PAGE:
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Russian ex-con arrives in US to face crypto laundering charges

No peace for the wicked – the old saying appears apt in the case of computer wiz Alexander Vinnik, who has been extradited to the US not long after serving a jail term in France for money laundering.

Federal prosecutors in San Francisco have been after Vinnik, 42, since 2017, when he was accused of masterminding a bogus cryptocurrency platform known as BTC-e, which allegedly operated as a front to launder $4 billion in illicit gains – much of it linked to cybercriminal activity.

“The indictment alleges BTC-e facilitated transactions for cybercriminals worldwide and received criminal proceeds from numerous computer intrusions and hacking incidents, ransomware scams, identity theft schemes, corrupt public officials, and narcotics distribution rings,” said the US Department of Justice (DoJ), announcing Vinnik’s extradition on August 5.

The DoJ added that BTC-e was also used to abet crimes ranging from computer hacking and identity theft to public corruption and drug trafficking.

“After more than five years of litigation, Russian national Alexander Vinnik was extradited to the United States yesterday to be held accountable for operating BTC-e, a criminal cryptocurrency exchange, which laundered more than $4 billion of criminal proceeds,” confirmed Assistant Attorney General Kenneth Polite Jr.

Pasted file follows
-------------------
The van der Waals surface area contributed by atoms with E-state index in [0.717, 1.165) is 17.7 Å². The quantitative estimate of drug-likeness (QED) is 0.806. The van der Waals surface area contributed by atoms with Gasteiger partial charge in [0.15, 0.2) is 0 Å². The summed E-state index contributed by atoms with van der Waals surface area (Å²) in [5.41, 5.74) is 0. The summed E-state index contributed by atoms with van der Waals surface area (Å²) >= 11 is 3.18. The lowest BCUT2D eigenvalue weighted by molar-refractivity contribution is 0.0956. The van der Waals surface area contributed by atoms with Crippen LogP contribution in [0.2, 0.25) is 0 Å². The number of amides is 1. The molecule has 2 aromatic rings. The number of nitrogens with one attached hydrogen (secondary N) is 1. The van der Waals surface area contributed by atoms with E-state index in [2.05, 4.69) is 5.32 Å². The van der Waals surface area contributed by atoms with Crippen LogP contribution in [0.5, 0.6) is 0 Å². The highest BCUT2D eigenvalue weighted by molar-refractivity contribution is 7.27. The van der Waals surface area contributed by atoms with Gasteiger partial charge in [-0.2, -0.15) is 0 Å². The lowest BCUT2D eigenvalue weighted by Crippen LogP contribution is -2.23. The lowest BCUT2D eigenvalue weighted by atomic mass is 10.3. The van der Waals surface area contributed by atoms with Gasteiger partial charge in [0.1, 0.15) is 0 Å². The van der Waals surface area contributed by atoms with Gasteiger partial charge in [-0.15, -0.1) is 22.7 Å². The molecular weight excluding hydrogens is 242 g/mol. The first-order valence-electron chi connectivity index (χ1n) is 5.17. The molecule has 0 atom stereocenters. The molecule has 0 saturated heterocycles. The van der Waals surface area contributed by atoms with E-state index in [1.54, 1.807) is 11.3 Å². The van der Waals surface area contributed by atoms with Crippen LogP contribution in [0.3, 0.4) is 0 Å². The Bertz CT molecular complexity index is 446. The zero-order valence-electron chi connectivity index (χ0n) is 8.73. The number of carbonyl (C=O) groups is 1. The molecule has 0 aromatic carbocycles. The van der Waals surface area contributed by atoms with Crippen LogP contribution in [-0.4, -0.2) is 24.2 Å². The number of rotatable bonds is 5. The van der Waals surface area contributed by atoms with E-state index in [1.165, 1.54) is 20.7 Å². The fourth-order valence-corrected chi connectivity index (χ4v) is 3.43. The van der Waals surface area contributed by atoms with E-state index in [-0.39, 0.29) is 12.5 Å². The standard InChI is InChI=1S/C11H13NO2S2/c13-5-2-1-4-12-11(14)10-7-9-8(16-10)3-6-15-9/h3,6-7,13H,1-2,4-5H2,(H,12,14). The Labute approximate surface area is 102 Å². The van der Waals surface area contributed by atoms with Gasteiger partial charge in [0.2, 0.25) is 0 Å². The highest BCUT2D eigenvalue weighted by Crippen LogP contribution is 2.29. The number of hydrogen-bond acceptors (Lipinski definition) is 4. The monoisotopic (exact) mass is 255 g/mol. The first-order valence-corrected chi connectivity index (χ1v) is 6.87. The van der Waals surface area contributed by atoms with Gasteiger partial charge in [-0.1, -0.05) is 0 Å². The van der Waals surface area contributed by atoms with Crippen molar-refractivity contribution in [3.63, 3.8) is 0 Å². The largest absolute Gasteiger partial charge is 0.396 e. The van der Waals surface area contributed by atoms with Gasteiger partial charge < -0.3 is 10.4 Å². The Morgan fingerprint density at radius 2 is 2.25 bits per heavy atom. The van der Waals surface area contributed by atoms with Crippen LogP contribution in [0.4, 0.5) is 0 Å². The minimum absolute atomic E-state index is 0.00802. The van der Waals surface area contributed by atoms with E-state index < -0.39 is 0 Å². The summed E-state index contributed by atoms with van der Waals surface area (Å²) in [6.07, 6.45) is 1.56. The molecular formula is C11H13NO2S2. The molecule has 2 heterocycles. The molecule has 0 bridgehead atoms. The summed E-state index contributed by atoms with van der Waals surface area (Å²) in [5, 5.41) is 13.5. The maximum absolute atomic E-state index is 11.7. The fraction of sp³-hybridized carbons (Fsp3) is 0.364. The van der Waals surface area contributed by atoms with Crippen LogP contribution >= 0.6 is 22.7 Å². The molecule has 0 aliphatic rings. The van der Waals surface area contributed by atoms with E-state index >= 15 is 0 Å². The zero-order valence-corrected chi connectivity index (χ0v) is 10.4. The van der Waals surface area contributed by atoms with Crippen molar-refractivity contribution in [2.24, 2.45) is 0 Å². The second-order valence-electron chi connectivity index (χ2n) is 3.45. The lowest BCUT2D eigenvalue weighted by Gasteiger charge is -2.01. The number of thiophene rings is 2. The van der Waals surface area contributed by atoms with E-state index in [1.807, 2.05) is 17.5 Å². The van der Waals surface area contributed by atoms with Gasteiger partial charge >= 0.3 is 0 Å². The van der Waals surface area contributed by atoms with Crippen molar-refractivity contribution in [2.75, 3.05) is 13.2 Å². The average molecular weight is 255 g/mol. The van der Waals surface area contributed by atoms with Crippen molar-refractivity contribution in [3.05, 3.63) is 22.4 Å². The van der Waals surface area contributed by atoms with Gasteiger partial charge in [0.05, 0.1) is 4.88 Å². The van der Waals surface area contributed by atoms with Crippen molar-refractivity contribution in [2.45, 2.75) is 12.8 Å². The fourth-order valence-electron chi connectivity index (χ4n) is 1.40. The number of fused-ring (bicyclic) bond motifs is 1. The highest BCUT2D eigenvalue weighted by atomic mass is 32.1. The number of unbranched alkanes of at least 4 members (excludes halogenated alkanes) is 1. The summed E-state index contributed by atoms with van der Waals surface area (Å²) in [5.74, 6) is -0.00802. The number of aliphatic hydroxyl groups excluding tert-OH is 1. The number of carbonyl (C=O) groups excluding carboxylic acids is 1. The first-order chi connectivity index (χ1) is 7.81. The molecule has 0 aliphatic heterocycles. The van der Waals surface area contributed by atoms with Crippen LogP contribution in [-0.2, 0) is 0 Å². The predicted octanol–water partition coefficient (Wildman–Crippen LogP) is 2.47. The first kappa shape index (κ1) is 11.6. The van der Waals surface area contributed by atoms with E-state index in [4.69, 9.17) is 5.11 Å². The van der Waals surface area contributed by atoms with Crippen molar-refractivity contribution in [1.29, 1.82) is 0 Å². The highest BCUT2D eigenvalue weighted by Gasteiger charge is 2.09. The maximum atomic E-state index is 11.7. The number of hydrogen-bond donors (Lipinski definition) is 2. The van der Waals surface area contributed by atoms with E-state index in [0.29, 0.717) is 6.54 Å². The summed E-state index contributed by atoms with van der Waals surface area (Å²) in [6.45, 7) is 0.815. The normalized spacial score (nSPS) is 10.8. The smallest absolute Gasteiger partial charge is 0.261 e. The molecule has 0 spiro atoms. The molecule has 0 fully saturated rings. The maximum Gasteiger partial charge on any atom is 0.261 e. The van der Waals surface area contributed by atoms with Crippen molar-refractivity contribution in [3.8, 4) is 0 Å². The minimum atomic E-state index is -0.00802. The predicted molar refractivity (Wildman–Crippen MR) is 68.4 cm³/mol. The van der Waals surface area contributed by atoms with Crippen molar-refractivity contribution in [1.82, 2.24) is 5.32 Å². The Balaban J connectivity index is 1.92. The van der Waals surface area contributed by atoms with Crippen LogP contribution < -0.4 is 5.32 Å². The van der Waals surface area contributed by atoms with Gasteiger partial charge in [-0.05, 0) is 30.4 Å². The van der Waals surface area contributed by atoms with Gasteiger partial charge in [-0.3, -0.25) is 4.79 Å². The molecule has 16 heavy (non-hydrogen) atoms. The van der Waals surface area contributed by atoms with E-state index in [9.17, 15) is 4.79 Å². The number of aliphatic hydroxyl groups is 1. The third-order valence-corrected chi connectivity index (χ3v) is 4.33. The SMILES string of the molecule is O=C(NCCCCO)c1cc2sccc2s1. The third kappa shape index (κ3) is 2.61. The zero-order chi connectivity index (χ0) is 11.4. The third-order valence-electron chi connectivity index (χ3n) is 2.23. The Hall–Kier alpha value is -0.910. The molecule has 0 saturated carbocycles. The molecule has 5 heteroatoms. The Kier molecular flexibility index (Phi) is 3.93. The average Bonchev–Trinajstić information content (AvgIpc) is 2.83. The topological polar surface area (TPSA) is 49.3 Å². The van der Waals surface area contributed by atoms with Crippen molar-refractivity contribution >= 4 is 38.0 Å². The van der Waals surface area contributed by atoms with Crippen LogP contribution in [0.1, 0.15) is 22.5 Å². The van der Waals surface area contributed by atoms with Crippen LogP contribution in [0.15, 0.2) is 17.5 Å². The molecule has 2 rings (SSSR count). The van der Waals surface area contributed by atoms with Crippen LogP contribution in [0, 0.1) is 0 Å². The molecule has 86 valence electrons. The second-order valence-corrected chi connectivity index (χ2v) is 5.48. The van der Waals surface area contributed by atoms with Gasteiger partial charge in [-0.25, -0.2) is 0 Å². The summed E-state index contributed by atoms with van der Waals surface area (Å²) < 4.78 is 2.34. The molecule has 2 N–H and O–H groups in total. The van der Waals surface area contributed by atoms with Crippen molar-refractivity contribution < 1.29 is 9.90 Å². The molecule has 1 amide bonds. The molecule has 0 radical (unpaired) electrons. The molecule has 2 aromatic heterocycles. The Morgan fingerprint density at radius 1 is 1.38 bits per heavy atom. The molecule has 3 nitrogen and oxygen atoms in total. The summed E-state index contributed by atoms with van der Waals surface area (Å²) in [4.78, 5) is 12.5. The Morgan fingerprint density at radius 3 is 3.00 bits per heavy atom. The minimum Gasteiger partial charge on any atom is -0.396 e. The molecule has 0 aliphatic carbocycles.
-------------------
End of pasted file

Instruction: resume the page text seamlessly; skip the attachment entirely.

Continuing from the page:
Polite commended the government in Greece for facilitating the extradition, by having Vinnik brought there before transfering him to the US. The Russian computer expert had been recently released on parole from prison in Paris, where he had been sentenced to five years in 2020 for money laundering.

Crook facing second sentence

Now Vinnik stands to face another stretch in jail if found guilty of the charges in California, which include one count of running an unlicensed money service business, and 17 other laundering raps.

Despite doing “substantial business” on US soil, BTC-e was never registered with the Treasury, nor did it operate the required due diligence to weed out money laundering and other illicit activity. According to the DoJ, this allowed its users “to trade in bitcoin with high levels of anonymity” and Vinnik to cultivate “a customer base heavily reliant on criminal activity.”

Vinnik was originally apprehended while holidaying in Greece in 2017 before being sent to France to face the separate money laundering charges there. A human rights group in Russia tried unsuccessfully to have him repatriated in 2019, citing his wife’s terminal illness and two children.

Now the FBI, the criminal investigations wing of the IRS, the Department of Homeland Security, and the US Secret Service will finally have a chance to see their years-long probe into Vinnik vindicated if he is found guilty.

At the time of writing, no date for Vinnik’s criminal trial has been set and civil charges against him are also pending. If convicted of the latter, the Russian ex-convict and the exchange he allegedly masterminded face fines of more than $100 million.

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